Thursday 11th April, 2013
10:10am to 10:40am
This paper investigates the discursive social practices and community-forming activities associated with professional development activities in Twitter chat events. The sample of events selected were targeted for a specific professional grouping: professionals working in the field of learning and development in organisations. While claims are made for the non-hierarchical nature of these social media and informal learning environments, as with any social practice, they also include clear relations of power. This study focuses on exploring how these relations emerge and evolve. The study explores how competing projections of power are assembled and “processed” in open Twitter chat, in terms of ‘community’ creation through collective meaning-making actions.
The research is framed by an Actor Network Theory (ANT) approach operationalised using Discourse Analysis. A practice-based approach focused on the interrelations between people, artefacts and language in terms of collaboration and control was appropriate here.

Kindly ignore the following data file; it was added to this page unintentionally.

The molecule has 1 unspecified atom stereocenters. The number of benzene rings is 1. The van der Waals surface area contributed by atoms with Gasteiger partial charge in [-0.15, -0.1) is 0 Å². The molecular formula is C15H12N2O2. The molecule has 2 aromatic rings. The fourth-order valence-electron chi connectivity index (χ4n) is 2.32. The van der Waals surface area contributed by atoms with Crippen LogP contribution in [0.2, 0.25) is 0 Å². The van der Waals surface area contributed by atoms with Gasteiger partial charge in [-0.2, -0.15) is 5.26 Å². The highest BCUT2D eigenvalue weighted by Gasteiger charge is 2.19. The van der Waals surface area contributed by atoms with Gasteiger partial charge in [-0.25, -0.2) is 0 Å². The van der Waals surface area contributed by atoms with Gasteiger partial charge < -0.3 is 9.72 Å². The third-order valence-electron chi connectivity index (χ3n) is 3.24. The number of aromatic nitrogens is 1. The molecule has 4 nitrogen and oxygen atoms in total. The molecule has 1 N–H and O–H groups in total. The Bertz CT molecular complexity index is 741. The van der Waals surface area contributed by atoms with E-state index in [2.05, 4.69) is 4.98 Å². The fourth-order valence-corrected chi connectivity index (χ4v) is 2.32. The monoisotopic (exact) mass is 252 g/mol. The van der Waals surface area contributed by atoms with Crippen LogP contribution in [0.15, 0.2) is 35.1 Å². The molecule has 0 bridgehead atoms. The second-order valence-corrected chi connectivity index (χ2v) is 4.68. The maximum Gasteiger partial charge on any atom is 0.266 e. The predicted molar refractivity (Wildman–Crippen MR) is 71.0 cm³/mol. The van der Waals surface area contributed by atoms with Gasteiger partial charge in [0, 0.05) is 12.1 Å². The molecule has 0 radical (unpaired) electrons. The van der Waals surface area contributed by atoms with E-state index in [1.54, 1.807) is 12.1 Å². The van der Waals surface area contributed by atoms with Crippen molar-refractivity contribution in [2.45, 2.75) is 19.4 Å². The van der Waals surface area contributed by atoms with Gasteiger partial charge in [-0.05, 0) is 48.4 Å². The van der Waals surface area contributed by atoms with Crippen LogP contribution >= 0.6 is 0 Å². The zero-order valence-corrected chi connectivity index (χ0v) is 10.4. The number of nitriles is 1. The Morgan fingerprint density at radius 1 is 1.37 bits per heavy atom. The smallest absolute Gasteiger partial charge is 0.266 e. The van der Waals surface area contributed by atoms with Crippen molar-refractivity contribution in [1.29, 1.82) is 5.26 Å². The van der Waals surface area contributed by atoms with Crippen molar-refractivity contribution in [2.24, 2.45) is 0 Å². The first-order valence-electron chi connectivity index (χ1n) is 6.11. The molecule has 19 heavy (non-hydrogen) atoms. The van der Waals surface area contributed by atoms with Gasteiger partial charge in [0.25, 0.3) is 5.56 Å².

A sample of discursive events were analysed in terms of their discourse structure involving attempts to capture conversational ‘floors’ and so initiating processes of translation and enrolment over the course of the events. Networks evolved as actors enrolled others through the translations of specific professional practices, such as what constituted workplace learning and what was classified as something ‘other’. The assembly of discourse communities through the reinforcement of particular discursive stances could clearly be identified. However, such processes were highly unstable through dynamic processes of enrolment and translation but also through the role of the non-human agents in these events. The study draws on the notion of symmetry in ANT to explore how technology actively participates in the shaping of the discussion event. For example, Twitter applications like Tweetdeck aggregate, organise and present Twitter ‘streams’, and hence shape the ‘consumption’ of Twitter chats, contributing to the formation? of the discussion exchanges and sequences.
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